Camila slowed and brought her broom back around to face the destruction she had wrought. A widening patch of melting snow was forming around the flaming wreckage at the base of a nearby building. She saw no sign of the hunter, but then supposed there wouldn’t be much left of him after a crash like that.

She was about to fly away in search for the other hunter when she noticed a glint of metal breaking through the flurries. Camila squinted her eyes for a moment before opening them wide with surprise. Swearing, she tried to fly away, but the object zeroed in, hitting her protective barrier with tremendous force. A ball of green energy absorbed most of the impact, but the explosion was too much for her earth charm. The protective barrier failed and she was hurled to the ground, her broom reduced to burning straw and splinters.


Marcus whooped when he saw the fireball erupt across the permanently grey sky.

He began the arduous trek through the deep snow towards the downed woman. As he got closer he could see her robes flapping in the wind. He debated firing a null-round at her prone body to be sure, but then decided against it. If she was playing possum, he might regret the time it would take to charge another shot. Instead, he made his way over to her, gun held before him.

“Report!” Nasin’s voice crackled through Marcus’ headset.

Keeping his eyes focused on the downed figure, Marcus replied, “Target is down. Ping my tracker for an exact location.”

Not liking the way the woman seemed to defy physics by lying lightly atop the snow, instead of sinking in it, he used the tip of his gun to prod the pile of robes scattered before him. Nothing was visible of the witch besides her clothes, but he could make out the unmistakable human shape underneath them. When the witch did not move he shouted, “Hey!”

Keeping his gun trained before him, Marcus yanked the robes free. As soon as the edge of the clothing left the snow, it evaporated into a cloud of smoke. Marcus realized they had been an illusion all along. Lying directly under where the robes had appeared to be, was a dried out apple core.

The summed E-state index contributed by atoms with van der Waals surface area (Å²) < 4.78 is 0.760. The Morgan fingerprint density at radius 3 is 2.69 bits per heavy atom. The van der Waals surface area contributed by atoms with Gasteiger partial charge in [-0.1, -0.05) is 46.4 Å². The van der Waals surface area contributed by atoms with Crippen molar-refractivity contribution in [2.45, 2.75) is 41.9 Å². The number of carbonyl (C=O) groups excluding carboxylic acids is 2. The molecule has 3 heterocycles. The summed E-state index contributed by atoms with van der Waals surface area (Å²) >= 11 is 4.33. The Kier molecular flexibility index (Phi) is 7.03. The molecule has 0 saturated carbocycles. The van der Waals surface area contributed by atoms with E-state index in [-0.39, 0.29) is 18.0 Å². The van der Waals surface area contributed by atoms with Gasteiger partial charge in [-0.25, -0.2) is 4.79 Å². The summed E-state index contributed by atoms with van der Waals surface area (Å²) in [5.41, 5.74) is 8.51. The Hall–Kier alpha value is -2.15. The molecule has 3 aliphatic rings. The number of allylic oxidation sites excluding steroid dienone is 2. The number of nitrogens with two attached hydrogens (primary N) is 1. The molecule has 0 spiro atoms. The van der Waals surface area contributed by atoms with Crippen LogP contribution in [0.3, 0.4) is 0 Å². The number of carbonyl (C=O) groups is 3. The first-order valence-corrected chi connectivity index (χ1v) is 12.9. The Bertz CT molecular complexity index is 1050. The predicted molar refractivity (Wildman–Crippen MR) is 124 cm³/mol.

“Huh?” Was all Marcus could manage before the apple core burst.


Camila hunched against a twisted hunk of metal, a faded graphic of an envelope barely visible on the side of it. Her body ached badly from the explosion, but the pain was something she could deal with.

She watched as the Newton’s Apple did its trick. Everything within three meters of the apple core suddenly had its gravity reversed; including the witch hunter. The apple’s magic only lasted for a couple dozen seconds, but that would be more than enough time for the man to be carried at high as the nearest building. Then, when gravity reverted to normal, he would plummet to his death.


Marcus fell up so fast that he was several meters off the ground before he could react. He searched desperately for something to grab a hold of. His searching hands were rewarded when the twisted end of a street light slapped into his palm. He held on for dear life.


Gritting her teeth, Camila pulled the long curved blade from the lamb skin sheath located on her hip. This man was proving increasingly hard to get rid of. She still had several magical tricks up her sleeve but was all too aware of the second hunter still roaming the city.


With a stomach churning lurch, the gravity around Marcus returned to normal. His grip on the street light had been sound when going up, but suddenly falling back down, his fingers slid off the icy metal.

He crashed down on a wind-swept portion of road where the snow was only a few inches deep. Marcus felt something crunch in his lower back, a spasm of pain blasted through him.

The witch was on him as soon as he landed, slashing at his throat with her knife. Marcus absorbed most of the blows along his armoured forearm, but a few managed to find openings near his elbow. Hoping that the knife wasn’t cursed, Marcus kicked the witch in the stomach sending her flailing backwards. He climbed back to his feet before she could resume her attack.


The hunter had knocked the wind from her but she couldn’t stop. Reaching for one of her pouches, Camila pulled free three small seashells. She let her thumb slide across the outside of one of the shells, the Celtic symbol carved into its surface had been nearly rubbed out over the years, but she could still feel the slight indentation. The Shells of Acionna had been passed down in her family for generations; she was loath to use them, but the shells represented the most powerful magic she had. With a flick of her wrist, she heaved them at the hunter.


Marcus smacked the shells out of the air before they could hit him. The witch stared at him wide eyed, clearly waiting for something to happen, and soon after it did. It began with a swelling sensation which caused intense pressure in his chest. He reached up to pull the edge of his armour away from his neck when he doubled over and began vomiting several liters of water.

He couldn’t breathe; every time he opened his mouth to gasp for air, more water gurgled out. He forgot about everything around him, even the witch, as panic gripped him. He fell to his knees, clawing at his throat. Marcus’s mind raced, he was going to die. Water had gotten under his goggles making his vision a blurry mess, but still he could make out the witch approaching to finish him off.

Seeking wildly for something to save him, Marcus spotted his gun resting in the snow nearby; a green light flashed along its side signaling that a null-round was primed.


The sight was grizzly. Camila knew that the man would soon drown to death, but as long as he could move at all he would be dangerous. Clutching her knife tight, she stalked over to the helpless witch hunter.